Publications

2010
Kurtz M  J, Accomazzi A, Henneken E, Di Milia G, Grant C  S. Using Multipartite Graphs for Recommendation and Discovery. In: {Y. Mizumoto, K.-I. Morita, M. Ohishi} Astronomical Data Analysis Software and Systems XIX. Vol. 434. ; 2010. pp. 155-+. Website
Kurtz M  J. The Emerging Scholarly Brain. In: Future Professional Communication in Astronomy-II (FPCA-II). Cambridge, MA; 2010. WebsiteAbstract
It is now a commonplace observation that human society is becoming a coherent super-organism, and that the information infrastructure forms its emerging brain. Perhaps, as the underlying technologies are likely to become billions of times more powerful than those we have today, we could say that we are now building the lizard brain for the future organism.
Henneken E  A, Kurtz M  J, Accomazzi A, Grant C, Thompson D, Bohlen E, Di Milia G, Luker J, Murray S  S. Finding Your Literature Match – A Recommender System. In: Future Professional Communication in Astronomy II,. Cambridge, MA; 2010. Website
Accomazzi A. Astronomy 3.0 Style {E. Isaksson, J. Lagerstrom A H, N. Bawdekar}. Library and Information Services in Astronomy VI: 21st Century Astronomy Librarianship, From New Ideas to Action [Internet]. 2010;433:273. Website
Rodriguez MA, Pepe A, Shinavier J. The dilated triple. In: Chbeir B, Hassanien A Emergent Web Intelligence: Advanced Semantic Technologies. Springer; 2010. pp. 3-16. WebsiteAbstract
The basic unit of meaning on the Semantic Web is the RDF statement, or triple, which combines a distinct subject, predicate and object to make a definite assertion about the world. A set of triples constitutes a graph, to which they give a collective meaning. It is upon this simple foundation that the rich, complex knowledge structures of the Semantic Web are built. Yet the very expressiveness of RDF, by inviting comparison with real-world knowledge, highlights a fundamental shortcoming, in that RDF is limited to statements of absolute fact, independent of the context in which a statement is asserted. This is in stark contrast with the thoroughly context-sensitive nature of human thought. The model presented here provides a particularly simple means of contextualizing an RDF triple by associating it with related statements in the same graph. This approach, in combination with a notion of graph similarity, is sufficient to select only those statements from an RDF graph which are subjectively most relevant to the context of the requesting process.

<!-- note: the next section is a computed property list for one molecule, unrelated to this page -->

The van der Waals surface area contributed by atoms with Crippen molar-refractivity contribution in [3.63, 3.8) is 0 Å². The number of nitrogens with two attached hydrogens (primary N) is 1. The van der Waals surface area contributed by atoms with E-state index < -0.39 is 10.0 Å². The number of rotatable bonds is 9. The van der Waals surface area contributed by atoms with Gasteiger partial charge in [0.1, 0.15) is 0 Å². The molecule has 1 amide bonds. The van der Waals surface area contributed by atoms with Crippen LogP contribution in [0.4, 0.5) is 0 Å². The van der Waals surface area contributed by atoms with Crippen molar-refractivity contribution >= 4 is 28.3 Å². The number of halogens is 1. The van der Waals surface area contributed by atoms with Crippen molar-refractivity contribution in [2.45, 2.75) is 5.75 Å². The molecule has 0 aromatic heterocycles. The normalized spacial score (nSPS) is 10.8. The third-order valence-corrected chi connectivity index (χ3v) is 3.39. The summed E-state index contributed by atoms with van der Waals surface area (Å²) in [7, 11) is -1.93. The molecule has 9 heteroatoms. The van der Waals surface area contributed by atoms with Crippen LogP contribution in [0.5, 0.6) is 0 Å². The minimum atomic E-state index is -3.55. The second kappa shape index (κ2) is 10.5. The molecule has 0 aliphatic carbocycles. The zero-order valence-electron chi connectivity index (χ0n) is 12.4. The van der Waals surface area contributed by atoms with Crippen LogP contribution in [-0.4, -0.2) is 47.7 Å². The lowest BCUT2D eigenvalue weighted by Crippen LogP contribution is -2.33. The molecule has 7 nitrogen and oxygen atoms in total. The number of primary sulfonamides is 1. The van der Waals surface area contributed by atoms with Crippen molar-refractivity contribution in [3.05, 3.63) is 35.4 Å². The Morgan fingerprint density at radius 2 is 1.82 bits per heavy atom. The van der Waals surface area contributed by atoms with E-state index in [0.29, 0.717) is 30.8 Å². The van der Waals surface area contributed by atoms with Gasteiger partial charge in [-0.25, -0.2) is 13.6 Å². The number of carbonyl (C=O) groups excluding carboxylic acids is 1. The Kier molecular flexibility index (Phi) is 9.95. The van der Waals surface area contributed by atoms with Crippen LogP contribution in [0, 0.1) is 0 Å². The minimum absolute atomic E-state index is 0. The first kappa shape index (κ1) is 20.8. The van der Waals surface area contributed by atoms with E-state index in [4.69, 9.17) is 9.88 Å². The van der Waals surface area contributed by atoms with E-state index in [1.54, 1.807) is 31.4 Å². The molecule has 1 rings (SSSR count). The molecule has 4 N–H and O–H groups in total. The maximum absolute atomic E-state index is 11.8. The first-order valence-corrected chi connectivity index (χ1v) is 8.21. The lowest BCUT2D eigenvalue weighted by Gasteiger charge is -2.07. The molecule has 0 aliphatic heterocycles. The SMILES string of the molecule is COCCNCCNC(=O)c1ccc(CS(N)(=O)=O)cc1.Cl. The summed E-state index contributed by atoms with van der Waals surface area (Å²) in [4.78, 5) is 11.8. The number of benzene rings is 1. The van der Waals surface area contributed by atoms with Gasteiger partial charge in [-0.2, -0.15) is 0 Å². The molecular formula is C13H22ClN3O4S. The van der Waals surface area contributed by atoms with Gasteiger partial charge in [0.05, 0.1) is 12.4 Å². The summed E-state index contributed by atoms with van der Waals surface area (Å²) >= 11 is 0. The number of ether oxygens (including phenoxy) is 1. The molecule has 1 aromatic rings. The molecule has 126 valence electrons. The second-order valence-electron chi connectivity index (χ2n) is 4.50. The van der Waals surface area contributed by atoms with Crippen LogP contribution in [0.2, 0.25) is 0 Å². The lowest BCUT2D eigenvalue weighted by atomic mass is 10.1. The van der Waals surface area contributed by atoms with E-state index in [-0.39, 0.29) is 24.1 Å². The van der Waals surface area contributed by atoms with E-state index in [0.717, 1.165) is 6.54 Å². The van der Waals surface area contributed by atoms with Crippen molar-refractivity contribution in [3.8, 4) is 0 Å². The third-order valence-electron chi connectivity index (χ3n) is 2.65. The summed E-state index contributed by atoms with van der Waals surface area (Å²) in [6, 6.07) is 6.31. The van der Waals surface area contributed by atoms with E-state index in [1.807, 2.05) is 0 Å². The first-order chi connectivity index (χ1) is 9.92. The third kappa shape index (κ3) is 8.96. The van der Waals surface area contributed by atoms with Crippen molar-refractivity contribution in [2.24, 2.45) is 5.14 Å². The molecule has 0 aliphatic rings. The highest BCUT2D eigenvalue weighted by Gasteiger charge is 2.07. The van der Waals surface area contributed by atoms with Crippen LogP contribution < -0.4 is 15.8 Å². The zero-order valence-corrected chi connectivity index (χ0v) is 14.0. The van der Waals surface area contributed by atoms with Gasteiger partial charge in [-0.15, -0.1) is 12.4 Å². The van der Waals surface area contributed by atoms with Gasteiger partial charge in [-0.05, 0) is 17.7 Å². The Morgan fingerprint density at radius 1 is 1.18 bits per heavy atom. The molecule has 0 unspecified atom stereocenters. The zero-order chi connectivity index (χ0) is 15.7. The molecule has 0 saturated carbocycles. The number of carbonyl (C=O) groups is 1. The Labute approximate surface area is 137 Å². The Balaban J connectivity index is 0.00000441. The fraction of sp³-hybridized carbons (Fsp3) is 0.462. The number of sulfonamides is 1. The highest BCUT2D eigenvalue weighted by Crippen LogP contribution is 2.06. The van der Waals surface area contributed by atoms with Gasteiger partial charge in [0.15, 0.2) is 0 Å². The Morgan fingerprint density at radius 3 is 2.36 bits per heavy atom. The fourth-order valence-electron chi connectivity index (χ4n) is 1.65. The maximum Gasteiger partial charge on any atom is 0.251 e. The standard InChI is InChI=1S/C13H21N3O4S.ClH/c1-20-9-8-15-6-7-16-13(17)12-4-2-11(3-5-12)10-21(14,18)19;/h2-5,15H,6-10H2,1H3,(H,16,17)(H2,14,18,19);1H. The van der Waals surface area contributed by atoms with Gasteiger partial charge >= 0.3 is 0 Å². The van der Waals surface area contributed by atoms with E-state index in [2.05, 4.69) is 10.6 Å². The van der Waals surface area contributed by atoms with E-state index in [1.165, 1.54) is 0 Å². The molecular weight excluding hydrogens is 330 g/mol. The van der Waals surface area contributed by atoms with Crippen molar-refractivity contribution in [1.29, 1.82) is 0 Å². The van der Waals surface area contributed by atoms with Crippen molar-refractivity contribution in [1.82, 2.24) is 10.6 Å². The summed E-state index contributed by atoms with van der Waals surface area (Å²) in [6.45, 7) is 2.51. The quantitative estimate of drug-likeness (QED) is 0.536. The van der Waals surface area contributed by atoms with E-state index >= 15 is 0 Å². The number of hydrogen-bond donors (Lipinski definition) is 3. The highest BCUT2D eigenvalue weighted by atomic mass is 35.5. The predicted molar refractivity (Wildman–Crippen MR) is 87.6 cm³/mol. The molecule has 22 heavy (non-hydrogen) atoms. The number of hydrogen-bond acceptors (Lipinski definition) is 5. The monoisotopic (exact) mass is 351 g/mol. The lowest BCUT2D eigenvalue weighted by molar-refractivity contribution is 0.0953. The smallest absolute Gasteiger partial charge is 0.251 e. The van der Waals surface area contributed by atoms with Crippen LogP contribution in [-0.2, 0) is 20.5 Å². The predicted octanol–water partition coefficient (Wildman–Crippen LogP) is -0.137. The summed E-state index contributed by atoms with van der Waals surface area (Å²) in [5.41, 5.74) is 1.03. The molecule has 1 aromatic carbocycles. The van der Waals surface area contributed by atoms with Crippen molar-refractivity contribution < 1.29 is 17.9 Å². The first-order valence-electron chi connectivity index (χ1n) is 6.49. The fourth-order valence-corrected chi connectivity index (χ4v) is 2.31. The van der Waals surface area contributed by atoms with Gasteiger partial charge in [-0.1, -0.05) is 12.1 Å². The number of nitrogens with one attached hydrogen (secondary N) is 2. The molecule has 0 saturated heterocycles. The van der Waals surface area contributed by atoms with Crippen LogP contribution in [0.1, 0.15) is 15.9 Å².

Pepe A, Mayernik MS, Borgman CL, Sompel HVD. From Artifacts to Aggregations: Modeling Scientific Life Cycles on the Semantic Web. Journal of the American Society for Information Science and Technology [Internet]. 2010;61. WebsiteAbstract
In the process of scientific research, many information objects are generated, all of which may remain valuable indefinitely. However, artifacts such as instrument data and associated calibration information may have little value in isolation; their meaning is derived from their relationships to each other. Individual artifacts are best represented as components of a life cycle that is specific to a scientific research domain or project. Current cataloging practices do not describe objects at a sufficient level of granularity nor do they offer the globally persistent identifiers necessary to discover and manage scholarly products with World Wide Web standards. The Open Archives Initiative's Object Reuse and Exchange data model (OAI-ORE) meets these requirements. We demonstrate a conceptual implementation of OAI-ORE to represent the scientific life cycles of embedded networked sensor applications in seismology and environmental sciences. By establishing relationships between publications, data, and contextual research information, we illustrate how to obtain a richer and more realistic view of scientific practices. That view can facilitate new forms of scientific research and learning. Our analysis is framed by studies of scientific practices in a large, multi-disciplinary, multi-university science and engineering research center, the Center for Embedded Networked Sensing (CENS).
2009
Goodman AA, Wong C. Bringing the Night Sky Closer: Discoveries in the Data Deluge. In: The Fourth Paradigm: Data-Intensive Scientific Discovery. ; 2009. WebsiteAbstract
Throughout history, astronomers have been accustomed to data falling from the sky. But our relatively newfound ability to store the sky's data in "clouds" offers us fascinating new ways to access, distribute, use, and analyze data, both in research and in education. Here we consider three interrelated questions: (1) What trends have we seen, and will soon see, in the growth of image and data collection from telescopes? (2) How might we address the growing challenge of finding the proverbial needle in the haystack of this data to facilitate scientific discovery? (3) What visualization and analytic opportunities does the future hold?
Goodman AA. Seeing Science. Proceedings of the International Festival of Scientific Visualization [Internet]. 2009. WebsiteAbstract
The ability to represent scientific data and concepts visually is becoming increasingly important due to the unprecedented exponential growth of computational power during the present digital age. The data sets and simulations scientists in all fields can now create are literally thousands of times as large as those created just 20 years ago. Historically successful methods for data visualization can, and should, be applied to today's huge data sets, but new approaches, also enabled by technology, are needed as well. Increasingly, "modular craftsmanship" will be applied, as relevant functionality from the graphically and technically best tools for a job are combined as-needed, without low-level programming.